Human resources (HR) departments are increasingly turning to SaaS or ASP agreements for their recruitment and talent management needs. Often referred to as software as a service, SaaS or on demand services many suppliers are now providing SaaS solutions specifically designed to assist employers with their HCM (human capital management), ATS (applicant tracking systems) and e-recruitment requirements.Continue reading
What disaster recovery provisions need to be included in a SaaS agreement?Continue reading
What confidentiality provisions need to be included in a SaaS agreement?Define Confidential Information.
Parties will obtain and have access to the business critical information of each other as a result of entering into a SaaS Agreement. For example, they may have access to customer lists, banking information, IPR, source code and object code or business secrets and processes. Confidential information should be defined in the SaaS agreement to make clear what is, and what is not, confidential. Do not simply refer to documents which are “marked as confidential” or “which should be treated as confidential”. Not all confidential information exists in a physical format, particularly in a SaaS scenario – so do not restrict your definition to just documents.
What data security provisions need to be included in a SaaS agreement? Customer’s Security Obligations – These should be set out in the software licence. Access to the software and services should not be permitted to third parties without prior authorisation from the supplier. The customer should provide the following warranties:
– existence of adequate security measure to ensure access to the software and services does not breach the terms of the SaaS agreement
The software licence to be included in a SaaS agreement is very different from the standard software licence found in non-SaaS agreements for the following reasons. Access to the software is provided together with support and maintenance services. Without support and maintenance there can be no licence and vice versa. This is because the customer has no copy (physical or intangible) of the source code or object code. The software is installed on the supplier’s server and accessed by the customer via the Internet.Continue reading
When negotiating a SaaS agreement you may come across the term escrow. What is escrow and is an escrow agreement necessary? Under the terms of a SaaS agreement you do not own or have any rights to the software (which includes the source code) that you are accessing. This is usually not an issue until technical problems arise, i.e. unexpected service interruptions, downtime, loss of application functionality and loss of data. This can add significant costs to your business and you are dependent upon the supplier to resolve these issues, unless you have an escrow agreement in place.Continue reading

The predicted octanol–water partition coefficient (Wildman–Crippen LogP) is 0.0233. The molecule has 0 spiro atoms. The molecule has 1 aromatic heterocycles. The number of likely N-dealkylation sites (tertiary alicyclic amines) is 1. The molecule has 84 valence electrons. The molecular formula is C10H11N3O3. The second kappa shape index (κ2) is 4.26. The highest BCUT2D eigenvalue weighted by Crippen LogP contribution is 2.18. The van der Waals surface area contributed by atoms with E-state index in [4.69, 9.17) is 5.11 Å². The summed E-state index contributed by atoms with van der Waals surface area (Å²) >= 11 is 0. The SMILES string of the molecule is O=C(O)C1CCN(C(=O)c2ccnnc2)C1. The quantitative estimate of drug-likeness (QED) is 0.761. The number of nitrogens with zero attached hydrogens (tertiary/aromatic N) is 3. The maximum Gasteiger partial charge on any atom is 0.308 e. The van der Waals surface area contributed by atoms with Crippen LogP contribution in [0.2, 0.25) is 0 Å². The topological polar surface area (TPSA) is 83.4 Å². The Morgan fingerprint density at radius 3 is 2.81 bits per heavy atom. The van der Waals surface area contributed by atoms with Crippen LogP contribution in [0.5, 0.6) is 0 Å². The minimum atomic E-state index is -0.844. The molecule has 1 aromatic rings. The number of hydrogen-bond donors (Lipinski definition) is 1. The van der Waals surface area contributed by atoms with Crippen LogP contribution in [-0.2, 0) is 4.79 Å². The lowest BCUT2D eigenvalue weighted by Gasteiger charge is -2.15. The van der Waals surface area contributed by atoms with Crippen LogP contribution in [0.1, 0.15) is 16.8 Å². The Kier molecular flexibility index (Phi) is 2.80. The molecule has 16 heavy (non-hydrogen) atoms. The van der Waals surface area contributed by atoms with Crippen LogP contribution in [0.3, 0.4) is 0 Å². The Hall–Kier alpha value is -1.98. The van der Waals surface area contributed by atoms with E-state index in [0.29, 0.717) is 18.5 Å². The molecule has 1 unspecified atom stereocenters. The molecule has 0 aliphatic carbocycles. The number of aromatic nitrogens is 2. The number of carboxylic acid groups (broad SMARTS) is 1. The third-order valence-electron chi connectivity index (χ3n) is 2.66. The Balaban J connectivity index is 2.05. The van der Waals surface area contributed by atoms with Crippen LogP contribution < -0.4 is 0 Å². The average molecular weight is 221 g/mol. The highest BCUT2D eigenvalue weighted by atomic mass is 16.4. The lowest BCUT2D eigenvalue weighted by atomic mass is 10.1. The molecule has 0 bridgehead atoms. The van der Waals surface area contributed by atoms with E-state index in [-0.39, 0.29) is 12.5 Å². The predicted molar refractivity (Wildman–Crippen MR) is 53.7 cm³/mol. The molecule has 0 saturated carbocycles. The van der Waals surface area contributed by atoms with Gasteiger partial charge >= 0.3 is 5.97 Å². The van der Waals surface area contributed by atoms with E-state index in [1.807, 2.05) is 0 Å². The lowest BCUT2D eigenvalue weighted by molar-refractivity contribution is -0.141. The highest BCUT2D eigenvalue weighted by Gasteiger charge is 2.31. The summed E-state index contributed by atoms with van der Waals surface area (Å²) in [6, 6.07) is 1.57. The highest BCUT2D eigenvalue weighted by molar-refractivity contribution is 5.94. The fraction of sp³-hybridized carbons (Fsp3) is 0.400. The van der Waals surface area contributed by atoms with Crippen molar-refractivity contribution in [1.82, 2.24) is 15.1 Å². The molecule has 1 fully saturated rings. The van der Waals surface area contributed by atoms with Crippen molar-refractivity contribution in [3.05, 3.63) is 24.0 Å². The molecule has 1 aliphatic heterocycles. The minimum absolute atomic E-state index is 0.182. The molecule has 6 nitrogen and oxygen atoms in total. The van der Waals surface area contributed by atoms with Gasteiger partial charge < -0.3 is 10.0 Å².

When negotiating a SaaS agreement you will come across the terms source code and object code. What is the difference between source code and object code? Source code is the version of a computer programme that exists prior to the software being ready to compile and run on a computer. The source code consists of a number of statements created in a text form by a programmer.Continue reading
The following legal issues should be included in any ASP or SaaS agreement, whether you are a SaaS supplier or a SaaS customer.Continue reading
In the current economic climate, business customers often deliberately delay payment of invoices. Protect your business and improve your cash flow, by exerting your right to claim interest on late payments. Is an interest clause required in the contract? No. There is no requirement to have an interest clause inContinue reading
Customers thinking of purchasing software delivered via the Internet (SAAS) are often unaware of what terms should be included. Jargon in the SLA can seem like a foreign language. Customers often tend to simply accept the SLA provided by the supplier, rather than struggle to understand it.Continue reading